Climate Change Having a Domino Effect on Food & Beverage Industry

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Climate Change Having a Domino Effect on Food & Beverage Industry

Unpredictable weather and impacts to natural resources are proving to be disruptive for global food supply chains

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Wednesday, June 21, 2017 - 8:30am

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Last year, Sue Walker moved her Queensland, Australia cattle herd 1,200 miles south in search of greener grass.

Australia has seen less rainfall and warmer temperatures each year since 1994, a combination that has led to severe droughts, which continue to affect regions of the country to this day. And Queensland has now become too hot and dry to maintain herds, forcing ranchers like Sue Walker and processing companies to move their operations to survive.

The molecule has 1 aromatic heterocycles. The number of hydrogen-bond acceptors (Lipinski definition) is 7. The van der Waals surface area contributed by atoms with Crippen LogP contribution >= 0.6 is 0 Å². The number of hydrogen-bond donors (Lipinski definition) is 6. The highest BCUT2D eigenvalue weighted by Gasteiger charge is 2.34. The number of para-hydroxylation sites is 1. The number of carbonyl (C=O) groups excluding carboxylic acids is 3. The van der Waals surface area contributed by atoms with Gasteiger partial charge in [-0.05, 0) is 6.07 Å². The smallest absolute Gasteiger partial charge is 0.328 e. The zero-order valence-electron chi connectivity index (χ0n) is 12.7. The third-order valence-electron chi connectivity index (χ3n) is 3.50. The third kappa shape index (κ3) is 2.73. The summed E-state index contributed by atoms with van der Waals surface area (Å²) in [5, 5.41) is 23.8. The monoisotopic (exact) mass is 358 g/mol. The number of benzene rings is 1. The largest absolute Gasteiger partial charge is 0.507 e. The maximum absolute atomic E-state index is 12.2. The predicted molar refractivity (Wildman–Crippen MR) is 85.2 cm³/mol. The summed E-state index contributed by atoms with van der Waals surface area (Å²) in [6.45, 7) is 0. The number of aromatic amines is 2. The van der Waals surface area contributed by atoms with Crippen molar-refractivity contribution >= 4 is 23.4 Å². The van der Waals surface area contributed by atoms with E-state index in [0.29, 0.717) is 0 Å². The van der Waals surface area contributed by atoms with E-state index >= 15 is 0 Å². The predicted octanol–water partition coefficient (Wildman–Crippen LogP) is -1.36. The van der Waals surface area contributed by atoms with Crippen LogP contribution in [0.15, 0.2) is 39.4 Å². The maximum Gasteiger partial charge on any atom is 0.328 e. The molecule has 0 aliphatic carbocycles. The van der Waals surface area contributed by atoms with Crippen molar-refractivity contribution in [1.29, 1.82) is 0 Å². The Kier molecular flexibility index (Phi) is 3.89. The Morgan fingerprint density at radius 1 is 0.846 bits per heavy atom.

"We still have our beautiful cows and calves on the ground again, so we're keeping our fingers crossed that this is the right thing to do," Walker told the Australian Broadcast Company

The Australian cattle industry is not alone in its struggles.

Climate change is affecting how the agriculture industry around the world grows crops and raises animals, and executives in the food and beverage industries are taking notice. In the 2016 Global Resource Challenges Report, 66 percent of executives across industries surveyed said climate change has attributed to their resource challenges over the past two years. 

In the following roundtable, Jean-Luc Sornay, vice president of Global Equipment Food Care at Sealed Air, and Terry Grill, director of Sustainability in the Americas at Sealed Air, explain how extreme temperatures and severe weather affect supply chains, and what food and beverage companies can do about it.

How concerned are executives in the food industry about the effects of climate change?